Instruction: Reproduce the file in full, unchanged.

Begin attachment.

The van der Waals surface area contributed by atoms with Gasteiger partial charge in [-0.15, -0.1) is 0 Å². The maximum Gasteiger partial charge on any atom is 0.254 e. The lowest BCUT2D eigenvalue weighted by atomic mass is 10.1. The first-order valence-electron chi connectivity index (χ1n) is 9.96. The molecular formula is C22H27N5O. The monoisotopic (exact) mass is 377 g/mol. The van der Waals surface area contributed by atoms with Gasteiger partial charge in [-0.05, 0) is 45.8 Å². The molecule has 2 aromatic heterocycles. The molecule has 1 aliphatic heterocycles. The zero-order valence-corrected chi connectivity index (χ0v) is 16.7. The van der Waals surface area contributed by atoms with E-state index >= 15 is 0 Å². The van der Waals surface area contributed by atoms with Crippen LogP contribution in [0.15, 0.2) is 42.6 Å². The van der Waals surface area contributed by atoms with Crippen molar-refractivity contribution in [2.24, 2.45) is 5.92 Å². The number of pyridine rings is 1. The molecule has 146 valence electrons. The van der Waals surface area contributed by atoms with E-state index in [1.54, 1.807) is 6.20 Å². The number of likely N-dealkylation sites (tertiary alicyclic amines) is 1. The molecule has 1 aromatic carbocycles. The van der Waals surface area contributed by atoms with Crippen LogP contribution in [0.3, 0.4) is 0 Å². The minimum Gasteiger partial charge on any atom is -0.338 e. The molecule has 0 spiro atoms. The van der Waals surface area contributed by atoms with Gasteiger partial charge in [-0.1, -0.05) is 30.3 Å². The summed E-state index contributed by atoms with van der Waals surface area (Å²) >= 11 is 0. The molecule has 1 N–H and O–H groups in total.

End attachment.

The van der Waals surface area contributed by atoms with Gasteiger partial charge in [-0.15, -0.1) is 0 Å². The maximum Gasteiger partial charge on any atom is 0.254 e. The lowest BCUT2D eigenvalue weighted by atomic mass is 10.1. The first-order valence-electron chi connectivity index (χ1n) is 9.96. The molecular formula is C22H27N5O. The monoisotopic (exact) mass is 377 g/mol. The van der Waals surface area contributed by atoms with Gasteiger partial charge in [-0.05, 0) is 45.8 Å². The molecule has 2 aromatic heterocycles. The molecule has 1 aliphatic heterocycles. The zero-order valence-corrected chi connectivity index (χ0v) is 16.7. The van der Waals surface area contributed by atoms with E-state index >= 15 is 0 Å². The van der Waals surface area contributed by atoms with Crippen LogP contribution in [0.15, 0.2) is 42.6 Å². The van der Waals surface area contributed by atoms with Crippen molar-refractivity contribution in [2.24, 2.45) is 5.92 Å². The number of pyridine rings is 1. The molecule has 146 valence electrons. The van der Waals surface area contributed by atoms with E-state index in [1.54, 1.807) is 6.20 Å². The number of likely N-dealkylation sites (tertiary alicyclic amines) is 1. The molecule has 1 aromatic carbocycles. The van der Waals surface area contributed by atoms with Crippen LogP contribution in [0.3, 0.4) is 0 Å². The minimum Gasteiger partial charge on any atom is -0.338 e. The molecule has 0 spiro atoms. The van der Waals surface area contributed by atoms with Gasteiger partial charge in [-0.1, -0.05) is 30.3 Å². The summed E-state index contributed by atoms with van der Waals surface area (Å²) >= 11 is 0. The molecule has 1 N–H and O–H groups in total.